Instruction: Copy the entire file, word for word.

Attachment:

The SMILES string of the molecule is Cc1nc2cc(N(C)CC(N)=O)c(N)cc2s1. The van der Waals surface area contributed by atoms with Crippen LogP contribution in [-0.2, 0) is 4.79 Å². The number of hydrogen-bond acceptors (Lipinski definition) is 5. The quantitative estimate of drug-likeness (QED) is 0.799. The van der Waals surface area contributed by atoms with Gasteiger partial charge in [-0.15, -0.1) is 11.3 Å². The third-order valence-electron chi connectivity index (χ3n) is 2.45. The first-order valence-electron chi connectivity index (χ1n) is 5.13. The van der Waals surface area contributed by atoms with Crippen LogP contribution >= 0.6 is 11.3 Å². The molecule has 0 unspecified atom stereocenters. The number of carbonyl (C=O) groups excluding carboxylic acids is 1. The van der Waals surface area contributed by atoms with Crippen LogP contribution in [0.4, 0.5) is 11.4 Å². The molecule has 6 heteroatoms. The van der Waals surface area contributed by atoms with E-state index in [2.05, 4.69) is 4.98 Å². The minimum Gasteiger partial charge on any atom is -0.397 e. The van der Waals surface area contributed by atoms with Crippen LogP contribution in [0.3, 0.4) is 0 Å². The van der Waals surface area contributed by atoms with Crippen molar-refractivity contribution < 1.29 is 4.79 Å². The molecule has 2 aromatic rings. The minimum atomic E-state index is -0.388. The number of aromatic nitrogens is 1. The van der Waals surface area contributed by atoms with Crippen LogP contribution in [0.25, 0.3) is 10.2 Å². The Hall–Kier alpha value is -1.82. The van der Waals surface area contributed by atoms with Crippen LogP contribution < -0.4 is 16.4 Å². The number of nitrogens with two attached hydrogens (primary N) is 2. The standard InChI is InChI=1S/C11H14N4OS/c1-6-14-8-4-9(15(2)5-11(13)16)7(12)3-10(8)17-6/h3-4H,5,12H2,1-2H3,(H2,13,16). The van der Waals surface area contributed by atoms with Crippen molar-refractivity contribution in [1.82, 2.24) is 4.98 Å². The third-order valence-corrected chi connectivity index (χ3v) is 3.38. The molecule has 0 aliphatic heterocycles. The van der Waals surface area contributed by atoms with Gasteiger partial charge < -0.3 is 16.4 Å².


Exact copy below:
The SMILES string of the molecule is Cc1nc2cc(N(C)CC(N)=O)c(N)cc2s1. The van der Waals surface area contributed by atoms with Crippen LogP contribution in [-0.2, 0) is 4.79 Å². The number of hydrogen-bond acceptors (Lipinski definition) is 5. The quantitative estimate of drug-likeness (QED) is 0.799. The van der Waals surface area contributed by atoms with Gasteiger partial charge in [-0.15, -0.1) is 11.3 Å². The third-order valence-electron chi connectivity index (χ3n) is 2.45. The first-order valence-electron chi connectivity index (χ1n) is 5.13. The van der Waals surface area contributed by atoms with Crippen LogP contribution >= 0.6 is 11.3 Å². The molecule has 0 unspecified atom stereocenters. The number of carbonyl (C=O) groups excluding carboxylic acids is 1. The van der Waals surface area contributed by atoms with Crippen LogP contribution in [0.4, 0.5) is 11.4 Å². The molecule has 6 heteroatoms. The van der Waals surface area contributed by atoms with E-state index in [2.05, 4.69) is 4.98 Å². The minimum Gasteiger partial charge on any atom is -0.397 e. The van der Waals surface area contributed by atoms with Crippen LogP contribution in [0.3, 0.4) is 0 Å². The van der Waals surface area contributed by atoms with Crippen molar-refractivity contribution < 1.29 is 4.79 Å². The molecule has 2 aromatic rings. The minimum atomic E-state index is -0.388. The number of aromatic nitrogens is 1. The van der Waals surface area contributed by atoms with Crippen LogP contribution in [0.25, 0.3) is 10.2 Å². The Hall–Kier alpha value is -1.82. The van der Waals surface area contributed by atoms with Crippen LogP contribution < -0.4 is 16.4 Å². The number of nitrogens with two attached hydrogens (primary N) is 2. The standard InChI is InChI=1S/C11H14N4OS/c1-6-14-8-4-9(15(2)5-11(13)16)7(12)3-10(8)17-6/h3-4H,5,12H2,1-2H3,(H2,13,16). The van der Waals surface area contributed by atoms with Crippen molar-refractivity contribution in [1.82, 2.24) is 4.98 Å². The third-order valence-corrected chi connectivity index (χ3v) is 3.38. The molecule has 0 aliphatic heterocycles. The van der Waals surface area contributed by atoms with Gasteiger partial charge < -0.3 is 16.4 Å².